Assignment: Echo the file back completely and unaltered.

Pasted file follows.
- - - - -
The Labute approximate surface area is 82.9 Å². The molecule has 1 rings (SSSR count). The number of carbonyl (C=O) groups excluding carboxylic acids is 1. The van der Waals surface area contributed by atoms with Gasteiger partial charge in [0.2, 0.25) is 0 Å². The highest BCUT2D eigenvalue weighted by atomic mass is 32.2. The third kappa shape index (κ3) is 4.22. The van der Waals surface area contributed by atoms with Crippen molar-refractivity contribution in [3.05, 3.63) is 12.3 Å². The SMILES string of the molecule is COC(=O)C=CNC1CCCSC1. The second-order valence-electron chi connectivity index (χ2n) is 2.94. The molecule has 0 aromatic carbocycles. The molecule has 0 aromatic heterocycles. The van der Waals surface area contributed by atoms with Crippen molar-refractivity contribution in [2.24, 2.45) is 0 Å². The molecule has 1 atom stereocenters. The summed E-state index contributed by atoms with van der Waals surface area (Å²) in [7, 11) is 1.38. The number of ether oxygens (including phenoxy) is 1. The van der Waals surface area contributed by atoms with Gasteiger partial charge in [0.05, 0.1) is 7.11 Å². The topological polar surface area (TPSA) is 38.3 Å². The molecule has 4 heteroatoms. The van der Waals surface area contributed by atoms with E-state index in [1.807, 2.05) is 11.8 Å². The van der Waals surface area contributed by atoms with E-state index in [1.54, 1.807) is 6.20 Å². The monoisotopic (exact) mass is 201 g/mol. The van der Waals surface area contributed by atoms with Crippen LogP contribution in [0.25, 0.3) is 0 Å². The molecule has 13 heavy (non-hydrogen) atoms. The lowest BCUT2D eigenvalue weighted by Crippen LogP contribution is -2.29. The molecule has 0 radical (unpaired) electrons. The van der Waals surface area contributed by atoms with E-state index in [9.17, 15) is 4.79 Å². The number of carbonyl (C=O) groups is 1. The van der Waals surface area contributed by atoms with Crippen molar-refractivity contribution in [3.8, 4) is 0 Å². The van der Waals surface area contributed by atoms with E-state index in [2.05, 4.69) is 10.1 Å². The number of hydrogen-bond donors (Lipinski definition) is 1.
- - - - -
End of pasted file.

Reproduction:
The Labute approximate surface area is 82.9 Å². The molecule has 1 rings (SSSR count). The number of carbonyl (C=O) groups excluding carboxylic acids is 1. The van der Waals surface area contributed by atoms with Gasteiger partial charge in [0.2, 0.25) is 0 Å². The highest BCUT2D eigenvalue weighted by atomic mass is 32.2. The third kappa shape index (κ3) is 4.22. The van der Waals surface area contributed by atoms with Crippen molar-refractivity contribution in [3.05, 3.63) is 12.3 Å². The SMILES string of the molecule is COC(=O)C=CNC1CCCSC1. The second-order valence-electron chi connectivity index (χ2n) is 2.94. The molecule has 0 aromatic carbocycles. The molecule has 0 aromatic heterocycles. The van der Waals surface area contributed by atoms with Crippen molar-refractivity contribution in [2.24, 2.45) is 0 Å². The molecule has 1 atom stereocenters. The summed E-state index contributed by atoms with van der Waals surface area (Å²) in [7, 11) is 1.38. The number of ether oxygens (including phenoxy) is 1. The van der Waals surface area contributed by atoms with Gasteiger partial charge in [0.05, 0.1) is 7.11 Å². The topological polar surface area (TPSA) is 38.3 Å². The molecule has 4 heteroatoms. The van der Waals surface area contributed by atoms with E-state index in [1.807, 2.05) is 11.8 Å². The van der Waals surface area contributed by atoms with E-state index in [1.54, 1.807) is 6.20 Å². The monoisotopic (exact) mass is 201 g/mol. The van der Waals surface area contributed by atoms with Crippen LogP contribution in [0.25, 0.3) is 0 Å². The molecule has 13 heavy (non-hydrogen) atoms. The lowest BCUT2D eigenvalue weighted by Crippen LogP contribution is -2.29. The molecule has 0 radical (unpaired) electrons. The van der Waals surface area contributed by atoms with E-state index in [9.17, 15) is 4.79 Å². The number of carbonyl (C=O) groups is 1. The van der Waals surface area contributed by atoms with Crippen molar-refractivity contribution in [3.8, 4) is 0 Å². The van der Waals surface area contributed by atoms with E-state index in [2.05, 4.69) is 10.1 Å². The number of hydrogen-bond donors (Lipinski definition) is 1.